We are in agreement with the Eleventh Circuit in holding that "[f]or the purpose of determining when a Sec. 10(b) period begins to run, we look to when the plaintiffs either were or should have been aware of the injury itself, not to when the plaintiffs became aware of one of the injury's many manifestations." Benson v. General Motors Corp., 716 F.2d 862, 864 (11th Cir.1983) (application of Del Costello ruling to suit against employer and union, remand for determination of when period of limitations began to run). See also NLRB v. Auto Warehousers, Inc., 571 F.2d 860, 864-65 (5th Cir.1978). Because both Del Costello and Edwards were decided subsequent to oral argument in this case, the parties have neither briefed nor argued factual questions such as when the "injury" actually occurred and when the plaintiffs became aware of it for purposes of the statute of limitations. Further, we find no such factual determination in the record before us.5 Finally, the District Court had no occasion to consider any legal defenses to the running of the six-month period.


The judgment of the District Court is therefore vacated and remanded for a determination in accordance with this opinion. If the District Court finds as a matter of law or a matter of fact that the period of limitations had expired at the time the suit was filed,6 the Court is instructed to enter judgment in favor of the Union and H.K. Porter.


VACATED and REMANDED with Instructions.


January 1971, Corchem specifically agreed to assume the collective bargaining agreement as it related to the seawater plant employees, and offered all members of Local 968 employment with Corchem on a one-time only basis according to seniority. Corchem also advised all of Porter's employees that there was a strong likelihood that Porter would close down the brick plant operation, and that Porter employees would not be given another opportunity to apply for work at Corchem should they elect to stay on with Porter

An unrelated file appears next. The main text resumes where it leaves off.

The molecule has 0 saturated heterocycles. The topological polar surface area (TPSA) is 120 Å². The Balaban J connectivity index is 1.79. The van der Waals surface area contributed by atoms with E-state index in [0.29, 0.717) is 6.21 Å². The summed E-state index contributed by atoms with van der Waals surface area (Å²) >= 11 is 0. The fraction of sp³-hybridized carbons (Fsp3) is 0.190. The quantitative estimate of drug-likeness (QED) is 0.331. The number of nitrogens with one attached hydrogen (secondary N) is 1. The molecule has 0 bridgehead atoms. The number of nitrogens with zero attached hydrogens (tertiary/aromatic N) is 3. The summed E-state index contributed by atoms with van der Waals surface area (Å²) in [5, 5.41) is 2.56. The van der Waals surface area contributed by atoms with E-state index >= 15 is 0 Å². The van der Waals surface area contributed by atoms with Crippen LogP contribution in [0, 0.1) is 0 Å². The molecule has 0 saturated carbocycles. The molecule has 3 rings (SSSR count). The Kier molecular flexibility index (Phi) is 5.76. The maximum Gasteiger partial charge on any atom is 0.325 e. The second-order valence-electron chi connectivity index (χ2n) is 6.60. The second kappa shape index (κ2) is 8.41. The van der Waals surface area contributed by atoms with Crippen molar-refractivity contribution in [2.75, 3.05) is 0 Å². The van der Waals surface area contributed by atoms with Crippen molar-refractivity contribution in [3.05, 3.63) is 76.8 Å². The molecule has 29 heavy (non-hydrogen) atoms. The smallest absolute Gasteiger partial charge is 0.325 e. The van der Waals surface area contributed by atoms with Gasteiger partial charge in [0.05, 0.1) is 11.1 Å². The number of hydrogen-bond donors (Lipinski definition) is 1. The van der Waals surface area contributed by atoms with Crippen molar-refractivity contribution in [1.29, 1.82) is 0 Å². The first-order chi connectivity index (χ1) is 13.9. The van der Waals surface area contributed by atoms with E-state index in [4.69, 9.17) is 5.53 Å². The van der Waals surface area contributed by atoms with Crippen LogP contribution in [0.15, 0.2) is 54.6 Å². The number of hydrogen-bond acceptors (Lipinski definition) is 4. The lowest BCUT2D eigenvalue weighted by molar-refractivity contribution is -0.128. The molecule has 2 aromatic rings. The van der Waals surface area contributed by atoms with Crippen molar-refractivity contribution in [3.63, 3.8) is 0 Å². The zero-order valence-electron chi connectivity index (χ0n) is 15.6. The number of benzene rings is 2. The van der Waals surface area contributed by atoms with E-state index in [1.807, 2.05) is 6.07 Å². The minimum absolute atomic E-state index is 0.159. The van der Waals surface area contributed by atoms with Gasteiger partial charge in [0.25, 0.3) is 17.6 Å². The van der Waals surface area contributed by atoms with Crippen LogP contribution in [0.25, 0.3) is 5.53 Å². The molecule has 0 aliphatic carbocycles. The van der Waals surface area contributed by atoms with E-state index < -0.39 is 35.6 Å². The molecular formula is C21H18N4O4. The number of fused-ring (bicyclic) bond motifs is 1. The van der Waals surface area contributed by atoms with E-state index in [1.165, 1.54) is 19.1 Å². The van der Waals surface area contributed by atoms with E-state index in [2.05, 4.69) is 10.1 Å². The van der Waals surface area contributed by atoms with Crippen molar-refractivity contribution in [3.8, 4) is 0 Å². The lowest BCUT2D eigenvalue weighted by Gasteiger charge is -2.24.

After the sale, one Porter supervisory employee stayed on at the plant to dispose of the remaining inventory


29 U.S.C. Sec. 160 empowers the National Labor Relations Board to prevent specified unfair labor practices that affect commerce. Subsection (b) provides, in pertinent part:

Whenever it is charged that any person has engaged in or is engaging in ... [an] unfair labor practice, the Board, or any agent or agency designated by the Board for such purposes, shall have power to issue and cause to be served upon such person a complaint.

... Provided, That no complaint shall issue based upon any unfair labor practice occurring more than six months prior to the filing of the charge....


See text of footnote 3, supra


Although the International Union in its answer raised the bar of laches as an affirmative defense, it apparently did not press the claim. The District Court therefore made no factual finding as to when the plaintiffs' cause of action accrued


We of course intimate no opinion at this juncture as to the merits of the plaintiffs' claims against either Porter or the International Union